Expansion and death of effector CD8 T cells are regulated to limit immunopathology and cells that escape contraction go on to generate immunological memory. CD44, a receptor for the extracellular matrix component hyaluronan, is a marker of activated and memory T cells. Here, we show with a murine model that the increase in CD44 expression and hyaluronan binding induced upon CD8 T cell activation was proportional to the strength of TCR engagement, thereby identifying the most strongly activated T cells. When CD44-/- and CD44+/+ OT-I CD8 T cells were adoptively transferred into mice challenged with Listeria-OVA, there was a slight increase in the percentage of CD44+/+ cells at the effector site. However, CD44+/+ cells were out-competed by CD44-/- cells after the contraction phase in the lymphoid tissues, and the CD44-/- cells preferentially formed more memory cells. The hyaluronan-binding CD44+/+ CD8 effector T cells showed increased pAkt expression, higher glucose uptake, and were more susceptible to cell death during the contraction phase compared to non-binding CD44+/+ and CD44-/- OT-I CD8 T cells, suggesting that CD44 and its engagement with hyaluronan skews CD8 T cells toward a terminal effector differentiation state that reduces their ability to form memory cells.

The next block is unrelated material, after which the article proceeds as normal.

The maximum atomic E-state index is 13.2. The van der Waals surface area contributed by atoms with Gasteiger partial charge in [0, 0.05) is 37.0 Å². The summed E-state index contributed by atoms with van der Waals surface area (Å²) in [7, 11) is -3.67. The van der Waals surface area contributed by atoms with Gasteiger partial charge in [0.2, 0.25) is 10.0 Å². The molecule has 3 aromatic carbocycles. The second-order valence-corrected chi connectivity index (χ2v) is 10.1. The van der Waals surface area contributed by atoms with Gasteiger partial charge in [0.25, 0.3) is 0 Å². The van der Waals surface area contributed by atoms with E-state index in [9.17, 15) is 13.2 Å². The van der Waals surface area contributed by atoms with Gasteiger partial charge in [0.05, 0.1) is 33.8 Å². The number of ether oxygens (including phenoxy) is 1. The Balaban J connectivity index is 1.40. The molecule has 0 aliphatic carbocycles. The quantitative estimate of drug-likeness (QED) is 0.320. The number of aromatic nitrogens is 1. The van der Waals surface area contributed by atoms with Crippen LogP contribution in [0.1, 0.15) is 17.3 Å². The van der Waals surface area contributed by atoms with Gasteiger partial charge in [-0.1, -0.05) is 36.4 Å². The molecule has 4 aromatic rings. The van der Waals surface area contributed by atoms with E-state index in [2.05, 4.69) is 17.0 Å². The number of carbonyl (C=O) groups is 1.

Keywords: CD44; Hyaluronan; Memory CD8 T cell formation; T cell contraction.
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